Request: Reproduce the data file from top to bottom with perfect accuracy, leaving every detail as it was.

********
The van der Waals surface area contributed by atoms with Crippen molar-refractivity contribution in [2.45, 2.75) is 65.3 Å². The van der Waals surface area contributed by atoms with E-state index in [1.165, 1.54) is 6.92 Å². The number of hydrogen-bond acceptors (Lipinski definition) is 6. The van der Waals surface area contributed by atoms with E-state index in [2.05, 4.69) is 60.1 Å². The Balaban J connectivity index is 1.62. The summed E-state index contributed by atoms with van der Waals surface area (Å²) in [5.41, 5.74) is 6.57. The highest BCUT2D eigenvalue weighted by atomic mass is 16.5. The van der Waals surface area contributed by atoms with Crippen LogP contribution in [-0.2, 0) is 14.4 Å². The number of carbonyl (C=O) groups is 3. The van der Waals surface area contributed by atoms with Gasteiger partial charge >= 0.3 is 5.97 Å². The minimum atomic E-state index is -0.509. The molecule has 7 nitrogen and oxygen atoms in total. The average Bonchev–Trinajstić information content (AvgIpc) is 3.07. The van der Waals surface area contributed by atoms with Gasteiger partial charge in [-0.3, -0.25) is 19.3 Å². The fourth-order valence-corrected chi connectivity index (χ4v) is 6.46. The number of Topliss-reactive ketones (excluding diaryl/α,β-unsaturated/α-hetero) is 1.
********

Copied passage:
The van der Waals surface area contributed by atoms with Crippen molar-refractivity contribution in [2.45, 2.75) is 65.3 Å². The van der Waals surface area contributed by atoms with E-state index in [1.165, 1.54) is 6.92 Å². The number of hydrogen-bond acceptors (Lipinski definition) is 6. The van der Waals surface area contributed by atoms with E-state index in [2.05, 4.69) is 60.1 Å². The Balaban J connectivity index is 1.62. The summed E-state index contributed by atoms with van der Waals surface area (Å²) in [5.41, 5.74) is 6.57. The highest BCUT2D eigenvalue weighted by atomic mass is 16.5. The van der Waals surface area contributed by atoms with Crippen LogP contribution in [-0.2, 0) is 14.4 Å². The number of carbonyl (C=O) groups is 3. The van der Waals surface area contributed by atoms with Gasteiger partial charge >= 0.3 is 5.97 Å². The minimum atomic E-state index is -0.509. The molecule has 7 nitrogen and oxygen atoms in total. The average Bonchev–Trinajstić information content (AvgIpc) is 3.07. The van der Waals surface area contributed by atoms with Gasteiger partial charge in [-0.3, -0.25) is 19.3 Å². The fourth-order valence-corrected chi connectivity index (χ4v) is 6.46. The number of Topliss-reactive ketones (excluding diaryl/α,β-unsaturated/α-hetero) is 1.